My Name Is Joe (United Kingdom, 1998)
Movie-goers attend Ken Loach movies for a variety of reasons, but one of them is not to have a "feel good" experience. The reason? Loach consistently looks at believable characters in realistic situations. His pictures are not escapist; they're frequently grim and sometimes downright depressing. They're about the trials and tribulations of those who engage in backbreaking labor on a daily basis trying to scrape enough together to put bread on the table. They're about men and women trapped by poverty and a social system that doesn't care whether they live or die. And they're about the sometimes-tragic consequences of the actions some people take in a vain attempt to liberate themselves from their circumstances. (A few titles: Riff-Raff, Raining Stones, Ladybird Ladybird, and Land and Freedom.)
My Name Is Joe is Ken Loach's latest, and, in some ways his most accessible. The film is not a relentless downer. In fact, the first half is filled with quiet optimism and a fair amount of character-related humor. There's a little romance, some banter between friends, and a feeling that the absence of money doesn't equate to an absence of hope. But it's a fragile balance that cannot last, and, before the movie's end credits roll, there will be violence, tragedy, and an unpleasant dose of reality for an affable lead character. The movie is set in Glasgow, Scotland, where the accents are occasionally impenetrable. In a rare move, Artisan Entertainment has elected to subtitle My Name Is Joe, even though every word is spoken in English. (This is actually the second time a Loach film has received this treatment - Riff-Raff was subtitled for the same reason.) Those who have trouble with thick accents will be thankful for this aid, and those who don't like subtitles can ignore them and still have a reasonable chance of figuring out what's going on.
As the title suggests, the name of the main character is Joe - Joe Kavanagh, to be precise. Joe is a recovering alcoholic who has been on the wagon for ten months. A believer in the 12-step program, he attends AA meetings regularly where he speaks his mantra: "My name is Joe and I'm an alcoholic." Actor Peter Mullan, who plays Joe, gives a tremendously natural, Oscar-caliber performance. His Joe is a boisterous, likable fellow - the kind of guy we all wish could be our neighbor. It doesn't take long for us to warm to Joe, and this strong character identification deepens the poignancy of the film's final third. Mullan is certainly not a household name, but he has had small parts in a few high-profile films, such as Braveheart and Trainspotting, and his exposure here will hopefully give his career a boost.
Joe is the coach of a perennially inept soccer team, and, although he acts as a father-figure to all of the young men, he has taken a special interest in Liam (David McKay), a former drug dealer who is trying to walk the straight-and-narrow. Liam has a heroin-addicted wife, Sabine (Anne-Marie Kennedy), and a 4-year old son, and his financial situation is hopeless. Sabine's habit has put him deep in debt to a local mobster, McGowan (David Hayman), and, if he can't pay, he has two choices: let McGowan pimp Sabine or get both of his legs broken. Meanwhile, Joe has become involved with Liam and Sabine's health visitor, Sarah (Louise Goodall). Although she resists his initial advances, Joe's reckless charm eventually wins her over, but dark times loom ahead.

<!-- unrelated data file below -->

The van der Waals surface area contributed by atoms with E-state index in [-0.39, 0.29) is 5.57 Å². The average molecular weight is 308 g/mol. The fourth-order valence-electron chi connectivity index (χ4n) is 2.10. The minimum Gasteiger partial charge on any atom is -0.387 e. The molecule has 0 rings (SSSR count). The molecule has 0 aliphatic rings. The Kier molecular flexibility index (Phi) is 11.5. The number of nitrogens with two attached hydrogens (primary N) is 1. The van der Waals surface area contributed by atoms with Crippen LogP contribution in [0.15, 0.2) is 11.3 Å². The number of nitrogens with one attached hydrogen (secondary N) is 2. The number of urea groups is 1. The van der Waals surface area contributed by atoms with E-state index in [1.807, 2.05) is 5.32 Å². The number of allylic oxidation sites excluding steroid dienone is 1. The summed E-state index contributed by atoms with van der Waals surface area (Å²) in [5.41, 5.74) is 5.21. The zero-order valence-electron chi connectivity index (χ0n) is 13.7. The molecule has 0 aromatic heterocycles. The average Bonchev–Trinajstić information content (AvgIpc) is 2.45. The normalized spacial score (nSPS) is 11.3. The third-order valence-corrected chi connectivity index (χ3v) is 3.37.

My Name Is Joe contains three standout scenes. The first takes place in a bowling alley, and shows Joe and Sarah knocking down pins while "Spirit in the Sky" plays on the soundtrack. Because of the quality of the acting, it's an unusually effective montage. In less than two minutes, Loach perfectly conveys the mix of uncertainty and growing affection that defines many fledgling relationships. Much later in the movie, Joe and Sarah become involved in an intense confrontation, and, again, it's the acting (combined with uncommonly intelligent dialogue) that elevates this sequence to a higher level. Finally, there's a heartbreaking exchange between Joe and Liam that, while perhaps inevitable given the circumstances, is difficult to watch.
Although addiction is a key element of My Name Is Joe, the movie is not as much about substance abuse as it is about accepting the consequences of one's actions. In seeking to atone for his past misdeeds, Joe tries to save another man, but ends up confronting the reality that, instead of curing the situation, he may be doing additional damage. More than anyone, the alcoholic should recognize the importance of individual responsibility to the healing process, but Joe is so caught up in his role as savior that he loses track of this harsh truth. The dilemma he eventually faces, a moral conundrum where each alternative is worse than the next, is only unsolvable for someone who believes he can take another's burdens upon himself. To Loach's credit, he doesn't offer any easy answers to difficult questions, and, unlike in a Hollywood production, things don't necessarily work out for the best. The greatest strength of My Name Is Joe is the sense of stark reality. The humor and tragedy are presented without a whiff of melodrama, and the movie will leave almost any viewer with a sense of disquiet. If the definition of a great film is a picture with two memorable scenes and no bad ones, then My Name Is Joe unquestionably makes the cut.
My Name Is Joe (United Kingdom, 1998)
Subtitles: In English with English subtitles
Theatrical Aspect Ratio: 1.85:1
Screenplay: Paul Laverty
Cinematography: Barry Ackroyd
Music: George Fenton
- (There are no more better movies of Louise Goodall)
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- (There are no more worst movies of David McKay)